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Polymorphisms at the innate immune receptor TLR2 are associated with Borrelia infection in a wild rodent population

Tschirren, Barbara LU ; Andersson, Martin LU ; Scherman, Kristin LU ; Westerdahl, Helena LU ; Mittl, Peer R. E. and Råberg, Lars LU (2013) In Royal Society of London. Proceedings B. Biological Sciences 280(1759).
Abstract
The discovery of the key role of Toll-like receptors (TLRs) in initiating innate immune responses and modulating adaptive immunity has revolutionized our understanding of vertebrate defence against pathogens. Yet, despite their central role in pathogen recognition and defence initiation, there is little information on how variation in TLRs influences disease susceptibility in natural populations. Here, we assessed the extent of naturally occurring polymorphisms at TLR2 in wild bank voles (Myodes glareolus) and tested for associations between TLR2 variants and infection with Borrelia afzelii, a common tick-transmitted pathogen in rodents and one of the causative agents of human Lyme disease. Bank voles in our population had 15 different... (More)
The discovery of the key role of Toll-like receptors (TLRs) in initiating innate immune responses and modulating adaptive immunity has revolutionized our understanding of vertebrate defence against pathogens. Yet, despite their central role in pathogen recognition and defence initiation, there is little information on how variation in TLRs influences disease susceptibility in natural populations. Here, we assessed the extent of naturally occurring polymorphisms at TLR2 in wild bank voles (Myodes glareolus) and tested for associations between TLR2 variants and infection with Borrelia afzelii, a common tick-transmitted pathogen in rodents and one of the causative agents of human Lyme disease. Bank voles in our population had 15 different TLR2 haplotypes (10 different haplotypes at the amino acid level), which grouped in three well-separated clusters. In a large-scale capture-mark-recapture study, we show that voles carrying TLR2 haplotypes of one particular cluster (TLR2(c2)) were almost three times less likely to be Borrelia infected than animals carrying other haplotypes. Moreover, neutrality tests suggested that TLR2 has been under positive selection. This is, to our knowledge, the first demonstration of an association between TLR polymorphism and parasitism in wildlife, and a striking example that genetic variation at innate immune receptors can have a large impact on host resistance. (Less)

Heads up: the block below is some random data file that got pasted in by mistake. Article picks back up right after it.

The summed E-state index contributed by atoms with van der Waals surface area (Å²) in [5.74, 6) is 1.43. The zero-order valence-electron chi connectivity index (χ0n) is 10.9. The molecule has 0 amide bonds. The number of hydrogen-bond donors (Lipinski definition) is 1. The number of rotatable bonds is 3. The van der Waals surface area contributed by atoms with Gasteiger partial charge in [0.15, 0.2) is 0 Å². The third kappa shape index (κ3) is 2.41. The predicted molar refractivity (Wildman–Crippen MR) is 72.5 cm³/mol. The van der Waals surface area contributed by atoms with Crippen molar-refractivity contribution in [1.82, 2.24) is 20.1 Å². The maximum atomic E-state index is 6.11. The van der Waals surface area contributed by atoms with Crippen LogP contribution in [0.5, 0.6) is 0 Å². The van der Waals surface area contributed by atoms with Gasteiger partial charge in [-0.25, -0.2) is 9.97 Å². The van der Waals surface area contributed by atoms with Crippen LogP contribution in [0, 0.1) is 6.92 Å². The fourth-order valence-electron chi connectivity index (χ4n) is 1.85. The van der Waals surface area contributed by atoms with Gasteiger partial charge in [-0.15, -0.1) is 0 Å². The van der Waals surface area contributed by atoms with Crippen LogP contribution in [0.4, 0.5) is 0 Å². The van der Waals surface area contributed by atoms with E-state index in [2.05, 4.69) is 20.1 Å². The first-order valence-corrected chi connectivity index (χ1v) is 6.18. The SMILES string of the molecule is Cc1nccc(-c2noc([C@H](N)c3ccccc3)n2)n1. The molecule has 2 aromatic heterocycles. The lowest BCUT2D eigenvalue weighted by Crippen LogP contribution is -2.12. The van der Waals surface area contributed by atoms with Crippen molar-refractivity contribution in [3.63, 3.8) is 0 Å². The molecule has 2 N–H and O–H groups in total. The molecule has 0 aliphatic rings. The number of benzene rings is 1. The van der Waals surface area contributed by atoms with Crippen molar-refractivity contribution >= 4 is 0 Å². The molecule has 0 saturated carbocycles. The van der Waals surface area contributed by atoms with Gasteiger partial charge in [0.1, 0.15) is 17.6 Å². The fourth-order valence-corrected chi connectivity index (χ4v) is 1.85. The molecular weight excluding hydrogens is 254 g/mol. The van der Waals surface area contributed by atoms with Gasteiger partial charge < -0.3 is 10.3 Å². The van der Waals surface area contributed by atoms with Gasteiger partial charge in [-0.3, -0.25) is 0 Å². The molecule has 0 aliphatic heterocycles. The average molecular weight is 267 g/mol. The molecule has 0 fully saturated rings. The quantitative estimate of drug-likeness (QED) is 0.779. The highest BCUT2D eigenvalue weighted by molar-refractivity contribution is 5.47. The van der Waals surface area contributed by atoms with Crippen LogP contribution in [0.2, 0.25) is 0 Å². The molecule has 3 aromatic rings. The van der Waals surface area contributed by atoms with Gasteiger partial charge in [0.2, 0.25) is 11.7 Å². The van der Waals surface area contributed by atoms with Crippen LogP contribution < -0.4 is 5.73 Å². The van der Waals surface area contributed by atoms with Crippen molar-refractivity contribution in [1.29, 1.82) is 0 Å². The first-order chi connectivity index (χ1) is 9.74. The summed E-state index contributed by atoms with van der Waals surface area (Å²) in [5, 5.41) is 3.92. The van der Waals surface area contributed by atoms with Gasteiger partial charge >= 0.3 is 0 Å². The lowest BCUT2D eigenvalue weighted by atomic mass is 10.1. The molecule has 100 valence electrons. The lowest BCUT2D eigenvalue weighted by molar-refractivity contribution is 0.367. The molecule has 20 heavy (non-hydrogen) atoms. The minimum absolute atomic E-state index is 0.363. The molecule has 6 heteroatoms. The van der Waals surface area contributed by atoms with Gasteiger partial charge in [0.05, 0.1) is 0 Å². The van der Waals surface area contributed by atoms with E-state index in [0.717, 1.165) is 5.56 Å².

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author
organization
publishing date
type
Contribution to journal
publication status
published
subject
keywords
wildlife disease, host-parasite interactions, Borrelia, innate immune, defence, Toll-like receptors, disease resistance
in
Royal Society of London. Proceedings B. Biological Sciences
volume
280
issue
1759
publisher
Royal Society
external identifiers
  • wos:000317482100024
  • scopus:84878225297
ISSN
1471-2954
DOI
10.1098/rspb.2013.0364
project
Borrelia in rodents
language
English
LU publication?
yes
id
9f5e83bb-d6f8-4f47-b59a-a26ce1b770c4 (old id 3738889)
date added to LUP
2013-05-22 14:07:35
date last changed
2019-04-02 01:54:50
@article{9f5e83bb-d6f8-4f47-b59a-a26ce1b770c4,
  abstract     = {The discovery of the key role of Toll-like receptors (TLRs) in initiating innate immune responses and modulating adaptive immunity has revolutionized our understanding of vertebrate defence against pathogens. Yet, despite their central role in pathogen recognition and defence initiation, there is little information on how variation in TLRs influences disease susceptibility in natural populations. Here, we assessed the extent of naturally occurring polymorphisms at TLR2 in wild bank voles (Myodes glareolus) and tested for associations between TLR2 variants and infection with Borrelia afzelii, a common tick-transmitted pathogen in rodents and one of the causative agents of human Lyme disease. Bank voles in our population had 15 different TLR2 haplotypes (10 different haplotypes at the amino acid level), which grouped in three well-separated clusters. In a large-scale capture-mark-recapture study, we show that voles carrying TLR2 haplotypes of one particular cluster (TLR2(c2)) were almost three times less likely to be Borrelia infected than animals carrying other haplotypes. Moreover, neutrality tests suggested that TLR2 has been under positive selection. This is, to our knowledge, the first demonstration of an association between TLR polymorphism and parasitism in wildlife, and a striking example that genetic variation at innate immune receptors can have a large impact on host resistance.},
  articleno    = {20130364},
  author       = {Tschirren, Barbara and Andersson, Martin and Scherman, Kristin and Westerdahl, Helena and Mittl, Peer R. E. and Råberg, Lars},
  issn         = {1471-2954},
  keyword      = {wildlife disease,host-parasite interactions,Borrelia,innate immune,defence,Toll-like receptors,disease resistance},
  language     = {eng},
  number       = {1759},
  publisher    = {Royal Society},
  series       = {Royal Society of London. Proceedings B. Biological Sciences},
  title        = {Polymorphisms at the innate immune receptor TLR2 are associated with Borrelia infection in a wild rodent population},
  url          = {http://dx.doi.org/10.1098/rspb.2013.0364},
  volume       = {280},
  year         = {2013},
}